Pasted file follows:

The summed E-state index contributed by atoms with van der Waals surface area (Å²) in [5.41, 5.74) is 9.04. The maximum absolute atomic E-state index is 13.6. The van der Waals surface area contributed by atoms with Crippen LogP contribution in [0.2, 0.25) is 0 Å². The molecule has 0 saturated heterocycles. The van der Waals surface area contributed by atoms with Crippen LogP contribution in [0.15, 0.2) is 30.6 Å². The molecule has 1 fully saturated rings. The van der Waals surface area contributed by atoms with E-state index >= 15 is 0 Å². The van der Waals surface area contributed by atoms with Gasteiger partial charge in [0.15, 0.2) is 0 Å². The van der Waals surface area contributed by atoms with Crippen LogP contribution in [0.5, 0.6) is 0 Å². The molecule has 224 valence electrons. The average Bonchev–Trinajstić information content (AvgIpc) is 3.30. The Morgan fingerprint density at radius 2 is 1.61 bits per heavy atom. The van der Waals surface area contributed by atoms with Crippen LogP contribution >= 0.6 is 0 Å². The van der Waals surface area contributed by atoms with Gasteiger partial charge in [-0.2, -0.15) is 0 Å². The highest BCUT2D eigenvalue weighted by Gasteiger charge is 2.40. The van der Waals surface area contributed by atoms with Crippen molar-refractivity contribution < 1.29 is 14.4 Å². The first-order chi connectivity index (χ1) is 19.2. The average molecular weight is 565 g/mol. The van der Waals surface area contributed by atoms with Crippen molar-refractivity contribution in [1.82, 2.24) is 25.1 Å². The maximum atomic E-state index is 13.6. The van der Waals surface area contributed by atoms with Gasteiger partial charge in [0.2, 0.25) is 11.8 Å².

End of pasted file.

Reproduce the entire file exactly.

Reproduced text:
The summed E-state index contributed by atoms with van der Waals surface area (Å²) in [5.41, 5.74) is 9.04. The maximum absolute atomic E-state index is 13.6. The van der Waals surface area contributed by atoms with Crippen LogP contribution in [0.2, 0.25) is 0 Å². The molecule has 0 saturated heterocycles. The van der Waals surface area contributed by atoms with Crippen LogP contribution in [0.15, 0.2) is 30.6 Å². The molecule has 1 fully saturated rings. The van der Waals surface area contributed by atoms with E-state index >= 15 is 0 Å². The van der Waals surface area contributed by atoms with Gasteiger partial charge in [0.15, 0.2) is 0 Å². The van der Waals surface area contributed by atoms with Crippen LogP contribution in [0.5, 0.6) is 0 Å². The molecule has 224 valence electrons. The average Bonchev–Trinajstić information content (AvgIpc) is 3.30. The Morgan fingerprint density at radius 2 is 1.61 bits per heavy atom. The van der Waals surface area contributed by atoms with Crippen LogP contribution >= 0.6 is 0 Å². The van der Waals surface area contributed by atoms with Gasteiger partial charge in [-0.2, -0.15) is 0 Å². The highest BCUT2D eigenvalue weighted by Gasteiger charge is 2.40. The van der Waals surface area contributed by atoms with Crippen molar-refractivity contribution < 1.29 is 14.4 Å². The first-order chi connectivity index (χ1) is 19.2. The average molecular weight is 565 g/mol. The van der Waals surface area contributed by atoms with Crippen molar-refractivity contribution in [1.82, 2.24) is 25.1 Å². The maximum atomic E-state index is 13.6. The van der Waals surface area contributed by atoms with Gasteiger partial charge in [0.2, 0.25) is 11.8 Å².